Managing General Partner, D.C. United
Hearing on the Soccer Stadium Development Act of 2014
Council of the District of Columbia
June 26, 2014
Good morning Chairman Mendelson and Members of the Council. My name is Jason Levien, and I am the Managing General Partner of D.C. United. I am here not just to express my support for the Soccer Stadium Development Act, but also to express my commitment to ensuring that DC United and its future stadium generate real and enduring benefits for the people of the District.
In 1995, construction crews broke ground on a new sports and entertainment arena in the District’s Gallery Place neighborhood. At the time, empty lots and vacant buildings were among the neighborhood’s most dominant features. Today, Gallery Place is bustling with activity and the Verizon Center is a model for urban economic development.
Modeled after the highly-successful Verizon Center agreement, the District will be responsible for horizontal development of the soccer stadium and DC United will be responsible for vertical development. In addition, the District’s financial obligation is capped at $150 million, while its projected costs are expected to be no more than $120 million. There are three particular aspects of this agreement that bear emphasizing. First, just like the Verizon Center agreement, all construction costs for the stadium will be privately funded. This will allow the District to keep its financial risk to a minimum while bolstering its tax base. Second, DC United will invest $150 million in stadium construction and D.C. United – not the District – will be responsible for all overages on stadium construction and land preparation. Third, the District will not incur any new debt, and the project will not result in any new taxes on District residents or businesses.
Meanwhile, the agreement will generate substantial economic benefits for the District. Specifically, the stadium itself will generate $50 million per year in new economic activity and the entire agreement will generate over $2.3 billion of new economic activity. The stadium will create 1,559 jobs, including 452 permanent jobs. Importantly, District residents will have first priority for these jobs.
The fiscal impact of this deal also is staggering: over the next 30 years, the stadium will generate $204 million net present value in new tax revenue for the District. This exceeds the $120 million that the District will expend in project costs. And this is tax revenue that the District would have never realized since the land that the District will assemble for the project is currently generating very little revenue and no economic development. This previously-unrealized tax revenue can be used to fund critical District initiatives, including hiring teachers; renovating District schools; putting more police, fire, and emergency medical workers on the streets; and rebuilding aging infrastructure.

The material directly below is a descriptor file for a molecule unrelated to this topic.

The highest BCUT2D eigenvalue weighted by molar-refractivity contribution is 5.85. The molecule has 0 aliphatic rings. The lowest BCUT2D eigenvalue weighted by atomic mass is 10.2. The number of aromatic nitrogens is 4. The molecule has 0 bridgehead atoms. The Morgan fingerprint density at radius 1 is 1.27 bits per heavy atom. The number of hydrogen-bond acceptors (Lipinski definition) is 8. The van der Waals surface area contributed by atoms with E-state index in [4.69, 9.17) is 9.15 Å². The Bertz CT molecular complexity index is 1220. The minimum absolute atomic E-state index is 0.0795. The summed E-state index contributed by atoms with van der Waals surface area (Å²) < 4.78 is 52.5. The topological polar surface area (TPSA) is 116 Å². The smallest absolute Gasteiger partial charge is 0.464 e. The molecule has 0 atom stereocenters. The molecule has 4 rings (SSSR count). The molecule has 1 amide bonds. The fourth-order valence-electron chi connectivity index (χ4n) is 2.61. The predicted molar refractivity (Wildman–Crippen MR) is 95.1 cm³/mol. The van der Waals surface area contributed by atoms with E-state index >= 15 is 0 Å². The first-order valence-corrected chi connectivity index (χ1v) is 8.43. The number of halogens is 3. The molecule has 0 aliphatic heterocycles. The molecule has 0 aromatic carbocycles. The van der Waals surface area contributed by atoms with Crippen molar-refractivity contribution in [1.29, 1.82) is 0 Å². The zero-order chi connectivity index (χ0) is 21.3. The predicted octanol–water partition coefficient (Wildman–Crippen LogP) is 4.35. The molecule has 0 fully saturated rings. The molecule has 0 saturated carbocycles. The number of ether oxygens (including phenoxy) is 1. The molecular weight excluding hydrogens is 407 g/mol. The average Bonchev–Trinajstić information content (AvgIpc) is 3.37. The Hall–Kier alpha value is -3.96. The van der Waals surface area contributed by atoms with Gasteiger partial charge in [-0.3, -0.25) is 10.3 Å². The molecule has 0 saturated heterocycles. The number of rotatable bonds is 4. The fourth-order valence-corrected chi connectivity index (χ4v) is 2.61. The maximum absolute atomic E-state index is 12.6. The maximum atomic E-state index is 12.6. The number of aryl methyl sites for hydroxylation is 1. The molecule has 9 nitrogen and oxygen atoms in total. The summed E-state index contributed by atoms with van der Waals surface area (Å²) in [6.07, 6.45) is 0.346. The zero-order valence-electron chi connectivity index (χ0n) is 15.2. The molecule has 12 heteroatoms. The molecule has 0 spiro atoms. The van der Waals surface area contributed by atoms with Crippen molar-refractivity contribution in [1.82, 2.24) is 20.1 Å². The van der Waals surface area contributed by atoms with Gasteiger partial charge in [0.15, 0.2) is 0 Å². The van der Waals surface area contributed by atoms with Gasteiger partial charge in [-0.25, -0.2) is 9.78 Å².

In addition, the District will own the land during the term of DC United’s lease and will retain ownership of both the stadium and the land at the end of the lease. Assuming conservative land values and appreciation, the stadium site likely will be worth more than $700 million at the end of the lease, and significantly more if private development occurs around the stadium site.
Finally, the stadium will serve as another important cultural and entertainment landmark for the District, hosting over 50 events a year, including concerts, cultural events, and school-age sports.
By any measure, this project is a sound economic investment for the District. But this project is about more than just economics: it is an opportunity to build on the tremendous partnership between D.C. United and the District. D.C. United is home to one of the most passionate and fervent fan bases in the country. Each game brings together a diverse collection of thousands of District residents – many of whom spend each match jumping up and down with our supporters. This stadium will enable D.C. United to further capitalize on the popularity of soccer in the District, which was most recently evidenced by the fact that the District is the number one television market in the United States for the World Cup.
Beyond serving as a source of entertainment and pride for the District, D.C. United serves the community through its stellar record of community service work, which in 2013 included partnering with 50 local groups, contributing hundreds of hours of volunteer work, bringing thousands of disadvantaged youths to D.C. United games, running an afterschool program for thousands of children, and donating thousands of books to DC schools.
For these and other reasons, the stadium project has garnered broad and diverse support across the District, including from a coalition of over 70 organizations and District residents from all wards who have sent over 70,000 emails communicating their support to the Mayor and the Council. This support is growing every day.
Thank you again for allowing me to testify today. I look forward to answering questions from members of the Council.